When all is said and done, and Max von Sydow’s hypnotic narration subsides, what is left is a beautiful film made by and for Lars Von Trier. Trier, being the paranoid agoraphobic that he is, has made a film that is always at a distance. He is afraid of people, using projected images and the lens of the camera to distance himself from his subject matter. Nothing is ever involving, and even if that is the point, it still makes for empty viewing. Europa is like a collection of “wish you were there!” postcards sent by your best friend while you are stuck at home. The images look great, but without any context of experience, they are empty and even frustrating. You want to be there, you want to experience something, but this is a trip that Von Trier takes alone.
Analysis by an American: Shawn
Europa is a difficult film to diagnose, and there is a problem with it. It just is not very easy to pin-point. The film is full of fantastic imagery that reinforces the dreamlike tone that director Lars Von Trier was going for. You get the requisite repeating image of train tracks, and constant use of rear projections, and other exaggerations. The projections make up the bulk of the film and I was so in awe of them that I had to re-watch several scenes because I got so lost in the wonderful ways in which they were used. As I watched the film, my mind started to drift towards other films made during the period Europa takes place in. I recalled how many films used projections because a lack of better technology available. Noir films in particular used these techniques and while obviously dated, it was very interesting to see how Von Trier used these obvious influences here to “date” his own film; made to almost resemble a film made in the late 40s or 1950s. In addition, since it is undeniable to say those scenes looked realistic, it adds to the dream state that we are supposed to feel. That is simply, wonderful craftsmanship. There was other several other sequences that were beautifully shot. My particular favourite would probably be the sequence with the child with the gun on the train. The quick cuts, with the exaggerated projections to play with depth, and the switching back and forth with B&W and four-colour pulp novel shades, make it one of the most engaging scenes in the film. A close second would be Max Hartmann’s (Jorgen Reenberg) suicide scene. The pan into overhead shot, split by the door as blood fills the bathroom and slowly starts to leak out under the door. It’s easily one of the film’s most memorable scenes.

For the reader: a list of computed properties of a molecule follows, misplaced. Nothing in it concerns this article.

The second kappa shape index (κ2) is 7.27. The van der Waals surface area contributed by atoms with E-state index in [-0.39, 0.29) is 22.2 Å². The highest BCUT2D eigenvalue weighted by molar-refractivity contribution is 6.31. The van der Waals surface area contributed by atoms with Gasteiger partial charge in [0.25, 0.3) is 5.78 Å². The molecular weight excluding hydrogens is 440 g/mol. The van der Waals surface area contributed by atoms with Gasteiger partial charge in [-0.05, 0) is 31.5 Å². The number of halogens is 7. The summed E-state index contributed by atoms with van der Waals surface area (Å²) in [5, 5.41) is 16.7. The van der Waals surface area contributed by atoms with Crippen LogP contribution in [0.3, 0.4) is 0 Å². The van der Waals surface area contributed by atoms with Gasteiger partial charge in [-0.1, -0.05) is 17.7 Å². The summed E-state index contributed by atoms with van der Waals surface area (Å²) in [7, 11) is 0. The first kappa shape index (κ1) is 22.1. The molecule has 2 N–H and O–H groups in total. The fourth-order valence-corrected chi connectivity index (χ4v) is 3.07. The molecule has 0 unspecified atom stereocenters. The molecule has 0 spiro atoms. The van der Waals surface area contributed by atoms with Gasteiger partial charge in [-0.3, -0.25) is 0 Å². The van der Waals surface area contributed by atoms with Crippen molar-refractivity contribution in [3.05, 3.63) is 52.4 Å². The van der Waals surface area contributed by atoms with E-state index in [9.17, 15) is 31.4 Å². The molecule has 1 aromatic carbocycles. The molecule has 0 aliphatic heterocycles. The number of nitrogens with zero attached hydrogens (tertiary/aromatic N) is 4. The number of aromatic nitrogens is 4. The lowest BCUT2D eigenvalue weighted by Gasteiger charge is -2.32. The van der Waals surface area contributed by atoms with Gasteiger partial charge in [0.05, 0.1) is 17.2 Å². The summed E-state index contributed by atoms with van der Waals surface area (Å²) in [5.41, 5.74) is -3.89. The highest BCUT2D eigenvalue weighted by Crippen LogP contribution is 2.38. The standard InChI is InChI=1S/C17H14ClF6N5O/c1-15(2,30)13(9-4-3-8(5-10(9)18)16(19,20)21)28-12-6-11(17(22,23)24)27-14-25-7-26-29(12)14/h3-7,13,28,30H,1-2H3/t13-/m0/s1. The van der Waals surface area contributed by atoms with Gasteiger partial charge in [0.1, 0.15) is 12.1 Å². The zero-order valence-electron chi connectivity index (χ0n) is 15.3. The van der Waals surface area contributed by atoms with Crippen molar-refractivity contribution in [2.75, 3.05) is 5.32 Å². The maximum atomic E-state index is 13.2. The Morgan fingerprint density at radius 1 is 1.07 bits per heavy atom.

There is really no complaint that can be said about the quality of acting either. I never once rolled my eyes; although a viewer could easily be forgiven for doing so if they aren’t familiar with the common conventions of Noir films. Barbara Sukowa makes a fine addition to a long line of femme fatales. She is no Veronica Lake, but she does pull off the double-cross on the protagonist with panache true to the genre’s roots. The always enjoyable Udo Kier is present here, but he does not get near enough screen time. That saddened me, as I always find his presence just a wonder. In Europa, the scene that highlights his wonderful look is when he stares coldly straight forward as he wades through the carriage cars of what echoes concentration camp victims.
I could sing the praises of the look of this film for hours, but really, there is not much more then that which I liked in Europa. Von Trier seems to have forgotten, in the midst of his brilliant visual ideas to make a strong narrative. Sure, Max von Sydow’s narration is enjoyable, and adds to the dream state. But by mid-film, I felt it was a crashing bore and an “easy out” to get to the next sequence. It was certainly a creative way to simulate hypnosis at the beginning of the film, but Europa has the cast to carry itself from there. I don’t need to be told I am making love when this is obvious from what I am seeing. Stringing it out through the course of the film was simply overkill. I did like that the pacifist becomes the most militant character in the post-war situation. I enjoyed the irony in that, but I feel that the movie was too arty for its own good. As I stated earlier there is a lot of story easily missed if you allow yourself be enamored by the visuals alone. It certainly is a deep film but it warrants several viewings. Alas, as of writing this, I only gave it one.
This is my first viewing of any of Lars Von Trier’s films. Therefore, I can’t really go into detail about themes that run through his works that may, or may not, be played upon here. I understand that this is the third in a trilogy of films set in post-WWII Germany, and based on my own personal interest in that era; I will definitely give the others a look. Based on this movie alone though I think Europa is all scenes, and little movie.